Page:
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Lou DiLeone

We are saddened to learn of the recent passing of Lou DiLeone.  His sensitivity to and comprehension of the natural and organic properties of the double bass instrument are unsurpassed.  Lou also possessed a deep understanding and experience with the geometric properties impacting the tonal qualities and sound production of the double bass.  His skills were sought by the world’s finest performers of the contrabass.  Around the globe today, there are hundreds of double basses alive due to Lou and the DiLeone family – may they play on to honor the legendary Lou DiLeone.

We are deeply honored by the long personal association with Lou DiLeone, Lou shared his talents with Mike Asetta for many years.  Pictures here show Mr. DiLeone the summer of 2017 working with Mike on a neck graft.  We are extremely thankful from the association with Lou DiLeone – extraordinary luthier!

About Lou DiLeone:

With a reputation for providing superior workmanship, even perfection, while radiating with his love of the double bass instrument, a myriad of internationally famous bass players have sought out the services of master double bass luthier, Louis DiLeone.  Some of these legendary performers include Gary Karr, the late Homer Mensch, Lou Bruno, Orin O’Brien, Volkhan Orhan, Donald Palma, and numerous other current and former members of the New York Philharmonic and Metropolitan Opera Orchestra.

Born to an Italian immigrant family who operated a music store in New Haven, Mr. DiLeone’s entire life has been associated with music and instruments.  From 1913 through the roaring twenties, Franceso DiLeone (Lou’s father) successfully served the booming vaudeville circuit with sound effects along with a comprehensive music store offering every type of musical instrument, plus lessons, and repairs. Lou (born 1921) came to work for his father in his youth, initially repairing violins, but he became drawn to the double bass.

Through the depression period and World War II Lou assisted his family by taking a number of positions outside the DiLeone business, attaining skills to reinforce his instrument repair abilities. He learned carving of scrolls by working for a renowned New Haven wood carver working in Yale buildings and fine metal working as a toolmaker for High Standard Manufacturing in Hamden (maker of machine guns during WWII).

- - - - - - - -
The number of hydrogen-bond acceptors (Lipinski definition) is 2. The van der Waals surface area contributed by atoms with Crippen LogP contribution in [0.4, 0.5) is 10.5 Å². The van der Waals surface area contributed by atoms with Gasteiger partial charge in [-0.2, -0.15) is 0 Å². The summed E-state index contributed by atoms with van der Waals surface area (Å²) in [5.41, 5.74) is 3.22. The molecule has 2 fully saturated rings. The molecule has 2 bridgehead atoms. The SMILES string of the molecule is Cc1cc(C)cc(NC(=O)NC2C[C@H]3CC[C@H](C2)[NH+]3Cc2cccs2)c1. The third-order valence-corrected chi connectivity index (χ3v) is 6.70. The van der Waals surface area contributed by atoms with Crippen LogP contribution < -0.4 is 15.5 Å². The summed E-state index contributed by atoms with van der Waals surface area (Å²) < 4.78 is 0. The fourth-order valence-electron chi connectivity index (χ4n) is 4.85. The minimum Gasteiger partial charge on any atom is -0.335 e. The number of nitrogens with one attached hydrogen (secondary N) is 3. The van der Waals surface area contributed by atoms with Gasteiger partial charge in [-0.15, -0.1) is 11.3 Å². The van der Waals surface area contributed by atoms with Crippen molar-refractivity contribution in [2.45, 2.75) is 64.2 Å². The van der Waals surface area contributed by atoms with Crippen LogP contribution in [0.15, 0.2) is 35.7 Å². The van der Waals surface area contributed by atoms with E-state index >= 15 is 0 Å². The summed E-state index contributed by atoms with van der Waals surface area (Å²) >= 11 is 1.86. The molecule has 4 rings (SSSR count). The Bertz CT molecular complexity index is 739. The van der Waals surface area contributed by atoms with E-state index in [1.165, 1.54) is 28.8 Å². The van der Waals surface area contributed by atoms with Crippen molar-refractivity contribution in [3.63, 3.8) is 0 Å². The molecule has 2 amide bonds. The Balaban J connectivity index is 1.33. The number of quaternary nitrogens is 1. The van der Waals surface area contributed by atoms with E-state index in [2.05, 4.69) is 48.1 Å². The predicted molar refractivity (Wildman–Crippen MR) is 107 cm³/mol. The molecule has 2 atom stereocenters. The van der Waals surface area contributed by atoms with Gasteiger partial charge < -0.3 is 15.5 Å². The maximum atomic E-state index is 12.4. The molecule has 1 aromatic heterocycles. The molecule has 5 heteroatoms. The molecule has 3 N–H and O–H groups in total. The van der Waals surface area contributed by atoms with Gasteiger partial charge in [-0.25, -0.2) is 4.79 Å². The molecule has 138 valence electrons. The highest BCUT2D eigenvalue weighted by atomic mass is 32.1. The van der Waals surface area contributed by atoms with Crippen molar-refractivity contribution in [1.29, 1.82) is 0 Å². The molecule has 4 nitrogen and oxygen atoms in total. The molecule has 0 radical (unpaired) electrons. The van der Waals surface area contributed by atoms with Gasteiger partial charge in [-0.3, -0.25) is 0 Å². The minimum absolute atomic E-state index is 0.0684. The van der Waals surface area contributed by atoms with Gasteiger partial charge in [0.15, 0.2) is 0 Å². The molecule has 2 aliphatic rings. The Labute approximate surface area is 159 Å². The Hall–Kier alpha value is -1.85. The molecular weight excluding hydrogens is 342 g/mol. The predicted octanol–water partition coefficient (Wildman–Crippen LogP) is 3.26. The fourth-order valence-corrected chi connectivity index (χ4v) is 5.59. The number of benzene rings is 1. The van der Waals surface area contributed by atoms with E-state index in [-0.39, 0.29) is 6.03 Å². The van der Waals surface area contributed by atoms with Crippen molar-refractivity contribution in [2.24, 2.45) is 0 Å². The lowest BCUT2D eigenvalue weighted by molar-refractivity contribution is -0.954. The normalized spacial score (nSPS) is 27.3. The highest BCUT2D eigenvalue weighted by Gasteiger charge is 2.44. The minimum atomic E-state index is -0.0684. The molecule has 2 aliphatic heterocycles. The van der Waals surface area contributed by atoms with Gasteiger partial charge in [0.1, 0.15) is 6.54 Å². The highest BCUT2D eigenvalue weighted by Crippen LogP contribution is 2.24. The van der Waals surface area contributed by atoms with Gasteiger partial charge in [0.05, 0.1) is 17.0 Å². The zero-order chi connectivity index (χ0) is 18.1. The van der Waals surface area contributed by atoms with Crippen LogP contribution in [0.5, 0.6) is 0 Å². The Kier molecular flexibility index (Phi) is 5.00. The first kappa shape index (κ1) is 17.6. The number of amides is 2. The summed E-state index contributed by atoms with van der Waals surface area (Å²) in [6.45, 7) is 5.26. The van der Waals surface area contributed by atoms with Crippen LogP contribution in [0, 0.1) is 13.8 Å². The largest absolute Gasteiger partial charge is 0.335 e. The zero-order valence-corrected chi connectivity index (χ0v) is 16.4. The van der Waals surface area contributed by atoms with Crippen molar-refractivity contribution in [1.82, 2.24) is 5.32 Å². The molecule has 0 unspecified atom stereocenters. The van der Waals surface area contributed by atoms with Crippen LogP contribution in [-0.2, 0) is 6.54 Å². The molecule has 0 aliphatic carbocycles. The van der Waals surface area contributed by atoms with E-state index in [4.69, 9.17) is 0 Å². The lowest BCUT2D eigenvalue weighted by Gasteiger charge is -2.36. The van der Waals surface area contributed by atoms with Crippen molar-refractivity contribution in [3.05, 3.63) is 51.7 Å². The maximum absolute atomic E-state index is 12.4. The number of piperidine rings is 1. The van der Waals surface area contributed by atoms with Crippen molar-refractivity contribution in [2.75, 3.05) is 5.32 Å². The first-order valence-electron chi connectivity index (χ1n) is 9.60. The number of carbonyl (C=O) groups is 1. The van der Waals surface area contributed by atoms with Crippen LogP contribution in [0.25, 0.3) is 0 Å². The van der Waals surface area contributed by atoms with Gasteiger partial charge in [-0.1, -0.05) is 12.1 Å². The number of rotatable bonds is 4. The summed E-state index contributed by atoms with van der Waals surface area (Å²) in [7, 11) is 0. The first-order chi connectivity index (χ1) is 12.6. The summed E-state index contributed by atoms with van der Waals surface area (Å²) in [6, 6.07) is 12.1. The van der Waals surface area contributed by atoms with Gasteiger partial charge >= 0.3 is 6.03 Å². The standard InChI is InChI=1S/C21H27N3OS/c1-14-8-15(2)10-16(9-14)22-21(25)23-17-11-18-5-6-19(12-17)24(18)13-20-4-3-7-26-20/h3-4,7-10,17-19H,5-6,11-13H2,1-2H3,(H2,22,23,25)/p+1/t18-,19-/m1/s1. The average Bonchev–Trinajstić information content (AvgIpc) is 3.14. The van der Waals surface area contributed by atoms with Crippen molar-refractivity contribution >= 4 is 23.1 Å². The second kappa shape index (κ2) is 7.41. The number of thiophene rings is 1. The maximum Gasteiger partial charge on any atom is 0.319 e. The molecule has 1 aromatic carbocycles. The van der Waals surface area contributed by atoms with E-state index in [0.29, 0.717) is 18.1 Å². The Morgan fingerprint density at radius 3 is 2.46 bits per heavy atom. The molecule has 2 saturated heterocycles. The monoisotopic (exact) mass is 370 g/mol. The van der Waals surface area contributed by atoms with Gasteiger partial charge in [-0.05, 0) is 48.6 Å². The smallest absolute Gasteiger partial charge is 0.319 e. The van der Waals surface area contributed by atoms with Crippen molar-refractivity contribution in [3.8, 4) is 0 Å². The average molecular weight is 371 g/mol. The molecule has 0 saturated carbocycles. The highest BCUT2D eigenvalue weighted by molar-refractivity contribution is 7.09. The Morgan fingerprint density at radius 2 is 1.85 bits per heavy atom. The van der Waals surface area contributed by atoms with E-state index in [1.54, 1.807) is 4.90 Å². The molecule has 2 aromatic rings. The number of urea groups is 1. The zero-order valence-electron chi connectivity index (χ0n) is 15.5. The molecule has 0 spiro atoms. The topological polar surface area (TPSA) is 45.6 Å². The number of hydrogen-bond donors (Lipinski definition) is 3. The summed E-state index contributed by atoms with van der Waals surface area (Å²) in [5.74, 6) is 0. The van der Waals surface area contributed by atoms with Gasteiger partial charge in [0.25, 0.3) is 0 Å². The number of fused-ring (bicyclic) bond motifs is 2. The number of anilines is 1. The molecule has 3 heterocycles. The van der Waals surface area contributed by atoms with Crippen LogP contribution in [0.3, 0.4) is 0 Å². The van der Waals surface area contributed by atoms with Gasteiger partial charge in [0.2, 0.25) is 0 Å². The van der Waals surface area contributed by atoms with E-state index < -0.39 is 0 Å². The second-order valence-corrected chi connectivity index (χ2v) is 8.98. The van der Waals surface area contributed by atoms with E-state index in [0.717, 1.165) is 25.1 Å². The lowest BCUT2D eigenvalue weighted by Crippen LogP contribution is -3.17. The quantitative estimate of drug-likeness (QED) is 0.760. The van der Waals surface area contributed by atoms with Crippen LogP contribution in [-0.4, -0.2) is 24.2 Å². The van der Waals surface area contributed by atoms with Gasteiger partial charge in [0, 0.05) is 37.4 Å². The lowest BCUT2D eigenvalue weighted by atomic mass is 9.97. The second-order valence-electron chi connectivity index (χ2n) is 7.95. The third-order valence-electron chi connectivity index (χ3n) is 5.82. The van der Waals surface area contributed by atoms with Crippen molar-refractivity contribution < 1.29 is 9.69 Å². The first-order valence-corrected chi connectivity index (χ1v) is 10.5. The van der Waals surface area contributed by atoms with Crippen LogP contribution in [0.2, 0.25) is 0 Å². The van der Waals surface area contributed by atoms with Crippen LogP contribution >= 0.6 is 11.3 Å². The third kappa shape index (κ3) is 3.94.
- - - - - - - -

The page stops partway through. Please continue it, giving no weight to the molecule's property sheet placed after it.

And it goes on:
Mr. DiLeone honed his double bass playing as a member of the National Youth Orchestra.  For a number of years during the mid to late 1940’s, Lou also performed professionally at summer resorts on Cape Cod, returning in the winter to work for his father.

With his brother actively working in the music business, Louis moved into antique furniture repair first in New Haven and lastly in Orange, Connecticut, although he continued to assist his family at their music store by repairing violins and guitars.  When the family store downsized, Mr. DiLeone began to split his time between the music store and his home shop where he could accommodate the growing demand for his double bass repair work.

Over the years Lou collected and subsequently restored a number of amazing instruments.  While alive he owned a number of incredibly rare double basses, lovingly restored.  Among these are an early American Prescott and an extraordinarily rare Italian Pallotta.

In 1978, looking for his first upright bass, Mike Asetta visited the DiLeone Music Store on State Street in New Haven. Johnie DiLeone directed Mike to his brother Lou.  The invitation to visit Lou’s double bass workshop in Orange became a life altering event!  Here was a stunning collection of basses for sale and many more in various restoration phases.  The sight of basses with tops off or clamps on, all appearing so clean and precisely controlled; each repair a true work of art, intrigued Mike.  Soon after this initial introduction, Mike took a bass belonging to another bassist to Lou DiLeone and asked him how to repair the damaged bass bar.   Recognizing Asetta’s interest, Lou encouraged and trained Mike Asetta for decades.

Inquiries invited, please contact Mike at 860-685-1621 or email

2 Responses to Lou DiLeone

  1. Nathaniel Yordon

    I recently learned of Lou DiLeone’s passing. Over 30 years ago I broke the neck on my pretty cheap plywood double bass from high school. Somehow I found Lou’s name and took my bass up to Orange not really knowing anything about him. Lou graciously welcomed me into his shop and fixed my bass even though his shop was filled with master pieces that he was working on. It was incredibly humbling and amazing to be in that shop and he was so nice. The next time I needed help he gently referred me to someone else who could help me and I still work with him now. I still feel privileged to have met him. And in a strange turn of events I now live in the former home of Emil Hermann the famous rare violin dealer from the 40s through the 60s another master of his craft.

    • Michael Asetta

      Thank you for your kind remarks. Lou certainly was a gentleman who taught lessons in many facets of life. What a great residence you must have! If the walls could share the history the instruments examined and performed within. Thank you


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